[0035] To multiply by n the supply voltage Uo provided to the first cell in a charge pump, n cells in series are necessary. The output voltage Us is then the sum of all the elementary voltages, i.e.:

Us=Σ n 1 U i, or

US=ρ.Uo+ρ2 .Uo+ . . . +ρ n .Uo, or

Us=(ρ−ρn+1)/(1−ρ).Uo, and thus

Us=ηUo

[0036] The supply voltage Uo is thus multiplied by the coefficient η such that:

η=(ρ−ρn+1)/(1−ρ),

[0037] the coefficient η being less than the number n of cells. Thus from this:

Us<nUo.

[0038] Thus, for example, a pump with 20 cells of unit yield 0.95 does not permit envisaging a voltage multiplication greater than 12 times the supply voltage.

[0039] For a high voltage application which is to deliver, for example, a voltage of 500 V starting from a supply voltage Uo of 2.5 V, 200 cells are theoretically necessary. The parasitic capacities represent about 2% of the useful capacity, and the unit yield p is then written:

ρ=0.98

[0040] The value of the output voltage is then Us such that:

Us=482.5 V, or

Us=120 V,

[0041] which is very far from the desired value.

[0042] A charge pump according to the known art is thus not capable of delivering an elevated voltage. Modifications to the structure are necessary. FIG. 4 shows a first type of structural modification of a charge pump implemented using silicon-on-insulator technology according to the invention.

[0043] A metallic screen 3 (electrode) is placed above the memory capacity Cmi, which is then comprised between the metallic screen 3 and the backface 1. A supply voltage Ucinv equal to the inverse of the switched voltage Uc is applied to the metallic screen 3, while the switched voltage Uc is itself applied to the backface 1.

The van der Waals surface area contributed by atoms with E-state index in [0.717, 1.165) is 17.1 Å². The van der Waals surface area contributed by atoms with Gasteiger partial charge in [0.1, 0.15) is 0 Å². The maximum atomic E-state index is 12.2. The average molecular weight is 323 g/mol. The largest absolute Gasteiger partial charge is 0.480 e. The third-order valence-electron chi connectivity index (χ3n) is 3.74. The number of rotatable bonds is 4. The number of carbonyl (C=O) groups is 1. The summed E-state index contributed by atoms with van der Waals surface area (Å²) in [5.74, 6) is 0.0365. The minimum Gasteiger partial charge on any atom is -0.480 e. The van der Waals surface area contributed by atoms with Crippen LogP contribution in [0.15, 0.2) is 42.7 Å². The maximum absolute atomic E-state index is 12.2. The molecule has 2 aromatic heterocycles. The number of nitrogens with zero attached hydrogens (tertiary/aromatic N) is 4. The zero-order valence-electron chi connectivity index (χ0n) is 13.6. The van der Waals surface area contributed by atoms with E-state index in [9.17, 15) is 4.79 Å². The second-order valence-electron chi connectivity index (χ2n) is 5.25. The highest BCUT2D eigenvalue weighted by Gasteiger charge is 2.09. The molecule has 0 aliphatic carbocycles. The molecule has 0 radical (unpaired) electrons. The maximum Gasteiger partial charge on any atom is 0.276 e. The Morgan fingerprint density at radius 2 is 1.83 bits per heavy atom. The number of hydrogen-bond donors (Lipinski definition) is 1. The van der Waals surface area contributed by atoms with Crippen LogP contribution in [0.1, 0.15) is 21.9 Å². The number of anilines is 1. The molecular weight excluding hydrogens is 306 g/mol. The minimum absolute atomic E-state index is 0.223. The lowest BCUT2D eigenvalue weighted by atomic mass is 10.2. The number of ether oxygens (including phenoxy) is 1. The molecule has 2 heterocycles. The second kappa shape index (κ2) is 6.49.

[0044] The screen 3 thus supplied permits charge exchange with the capacity Cmi. This charge exchange is manifested, between the electrode 3 and the capacity Cmi, by a charge injection opposed to the charge loss which occurs between the capacity Cmi and the backface.

[0045] The electrode 3 and the plate of the capacity Cmi facing the electrode 3 define an injection capacity Cminji. The quantity of charge injected can partially or completely compensate, or even overcompensate, the lost quantity of charge. A total compensation between charge loss and charge injection is obtained when the following condition is satisfied:

Cminji=Cmi

[0046]FIG. 5 shows a circuit diagram of a charge pump according to the first embodiment of the invention. An inverter Inv receives at its input the switched voltage Uc and delivers an inverted switched voltage Ucinv. The inverted switched voltage Ucinv is applied to the injection capacities Cminji (i=1, 2, . . . , n), while the switched voltage Uc is applied to the backface.